Designer Sam Beckett’s “iPhone Air” concept imagines what the next iPhone will look like. Learn more about his design here.
Brewbot lets you brew beer at home… using your smartphone.
No, Motorola, that’s NOT what she said.
Motorola announced Thursday that its new Moto X phone will run on Android 4.2.2, include a software optimized Qualcomm Snapdragon S4 Pro processor, and have a 4.7” active display (316 ppi). But only the geekiest among us knows what any of that actually means. What the rest of us will notice first about the Moto X, and its biggest differentiator, is what’s on the outside:
Instead of a flat back, the phone contours to fit your hand. And instead of standard color options, Motorola is launching a “Moto Maker” website where customers can customize their phone’s design.
The customization site, which will only be available with AT&T when the phone launches in late August, will allow users to choose from 18 different back colors, a black or white front color, and 7 accent colors for buttons and the ring around the back camera. Consumers can also print something on the back of their phones, like a name or email address, and change options like the welcome message and wallpaper before the phone is even shipped to them. Sol Republic will make matching ear buds, headphones and speakers available for purchase with the phone.
Some changes are coming to Dropbox.
A smartphone game called Angry Trayvon which sparked outrage online was apparently removed from app stores last night, according to a Facebook post—but has reappeared in the Google Play store, where it may still be currently available for downloads.
smartphone distribution in NYC:
blackberries in midtown
iphones in manhattan
android elsewhere other than the airports
click on the image to see it better
Apple has a problem: Social media chatter about it’s iPhone 5 has dipped, and so have sales.
From September to today, the number of conversations on social channels about iPhones has declined for two of the company’s target audiences: Baby Boomers and Generation Xers.Looking at two other lucrative consumer audiences—Millennials and teens— shows a similar pattern. Despite a spike in conversations around last Christmas, iPhone conversations have been consistently declining since the iPhone 5 launch in October.
Apple’s failure to tap into what’s being said through social insights and develop a data-driven marketing strategy is becoming an object lesson for businesses everywhere.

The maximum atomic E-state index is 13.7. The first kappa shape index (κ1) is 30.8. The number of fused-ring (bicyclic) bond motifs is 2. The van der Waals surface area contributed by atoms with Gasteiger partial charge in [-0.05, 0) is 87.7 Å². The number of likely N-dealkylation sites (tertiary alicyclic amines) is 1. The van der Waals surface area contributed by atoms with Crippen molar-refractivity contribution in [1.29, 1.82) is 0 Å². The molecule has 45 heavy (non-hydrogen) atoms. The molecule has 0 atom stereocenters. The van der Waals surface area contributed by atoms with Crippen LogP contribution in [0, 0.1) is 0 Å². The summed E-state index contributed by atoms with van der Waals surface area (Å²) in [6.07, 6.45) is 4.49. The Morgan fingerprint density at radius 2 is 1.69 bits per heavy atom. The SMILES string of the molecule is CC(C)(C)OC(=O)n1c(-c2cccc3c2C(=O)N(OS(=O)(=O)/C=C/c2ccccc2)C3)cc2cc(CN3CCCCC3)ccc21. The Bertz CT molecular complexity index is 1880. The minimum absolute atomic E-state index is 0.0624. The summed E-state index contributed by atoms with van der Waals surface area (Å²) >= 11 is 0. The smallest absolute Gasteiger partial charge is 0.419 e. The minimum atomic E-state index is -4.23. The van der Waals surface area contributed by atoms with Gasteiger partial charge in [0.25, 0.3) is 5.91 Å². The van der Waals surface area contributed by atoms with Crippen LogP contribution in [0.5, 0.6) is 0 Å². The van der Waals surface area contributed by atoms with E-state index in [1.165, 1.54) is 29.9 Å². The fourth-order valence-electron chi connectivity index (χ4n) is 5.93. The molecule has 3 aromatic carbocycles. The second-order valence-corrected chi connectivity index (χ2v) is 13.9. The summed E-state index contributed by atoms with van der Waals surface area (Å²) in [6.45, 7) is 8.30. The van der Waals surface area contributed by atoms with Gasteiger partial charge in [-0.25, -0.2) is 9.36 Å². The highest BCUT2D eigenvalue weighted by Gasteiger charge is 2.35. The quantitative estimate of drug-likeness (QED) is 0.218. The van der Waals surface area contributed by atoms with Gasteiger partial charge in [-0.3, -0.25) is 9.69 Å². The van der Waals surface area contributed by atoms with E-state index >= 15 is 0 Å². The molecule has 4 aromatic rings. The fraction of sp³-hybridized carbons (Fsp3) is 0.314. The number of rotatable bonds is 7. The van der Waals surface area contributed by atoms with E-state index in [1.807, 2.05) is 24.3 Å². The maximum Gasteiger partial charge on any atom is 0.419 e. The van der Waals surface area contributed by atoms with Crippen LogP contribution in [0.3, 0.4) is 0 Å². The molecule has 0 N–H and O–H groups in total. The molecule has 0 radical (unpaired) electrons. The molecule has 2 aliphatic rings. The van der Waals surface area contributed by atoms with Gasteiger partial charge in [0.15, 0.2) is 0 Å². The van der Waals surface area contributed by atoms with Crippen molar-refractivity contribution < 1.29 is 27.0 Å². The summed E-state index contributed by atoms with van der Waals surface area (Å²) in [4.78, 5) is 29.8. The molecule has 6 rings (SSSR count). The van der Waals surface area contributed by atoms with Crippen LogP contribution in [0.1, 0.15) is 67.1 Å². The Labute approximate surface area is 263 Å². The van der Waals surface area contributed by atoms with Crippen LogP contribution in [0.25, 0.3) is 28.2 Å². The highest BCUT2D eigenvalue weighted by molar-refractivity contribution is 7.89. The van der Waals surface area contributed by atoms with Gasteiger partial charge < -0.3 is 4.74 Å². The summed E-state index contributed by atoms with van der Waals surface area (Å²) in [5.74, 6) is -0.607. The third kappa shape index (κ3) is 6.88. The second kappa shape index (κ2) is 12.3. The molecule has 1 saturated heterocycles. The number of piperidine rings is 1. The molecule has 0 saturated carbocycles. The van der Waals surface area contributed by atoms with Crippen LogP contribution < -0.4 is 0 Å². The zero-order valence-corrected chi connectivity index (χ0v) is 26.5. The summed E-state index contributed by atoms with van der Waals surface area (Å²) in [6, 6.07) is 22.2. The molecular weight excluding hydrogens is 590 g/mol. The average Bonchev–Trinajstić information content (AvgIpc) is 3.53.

NeverLate is an iPhone app that allows your calendar to cross reference the traffic report. So rather than merely warning you that a meeting is in 10 minutes, it can dynamically ping you, right when you should leave for that meeting, given unforeseen road construction, accidents, or just one of those backups where everyone is simply hitting their brakes too much. Meanwhile, you can focus entirely on getting ready, rather than digging through traffic reports.
“After you’ve used the app for about a week, NeverLate will learn where your home and work are and when you’re normally there.”
A new app called Moves could be the simplest fitness app ever.
Essentially, Moves gives you no more excuses.
- It lives in your iPhone and tracks your activity in the background, so there’s no separate device to learn how to use or remember to carry (you already have your phone on you at all times).
- There’s no setup: You install it, turn it on, and that’s it.
- And there’s no management, syncing, or any other “interactive” bullshit to forget to do or get bored of and stop doing altogether. You don’t even have to launch it—Moves will simply ding a little summary of your physical activity into your Notifications Center every day, where you’ll end up seeing it regardless of what you’re doing with your phone.
Almost all of the Pentagon’s 600,000 smartphone users currently tote BlackBerry devices in their holsters, but that’s about to change.
The Pentagon has given the green light to both Apple and Samsung to bid for the smartphone and tablet business contracts for its defense staff.
Hacker Shows How To Attack An Airplane’s Systems—Using A Phone
A German security researcher has demonstrated how easy it can be to hack into the digital systems of an airliner in flight using the right coding knowledge and hardware that’s not hard to get—including a Samsung smartphone.
"Visual malware": PlaceRaider is a trojan designed to hijack phone cameras and secretly create 3-D models of victims’ homes and offices.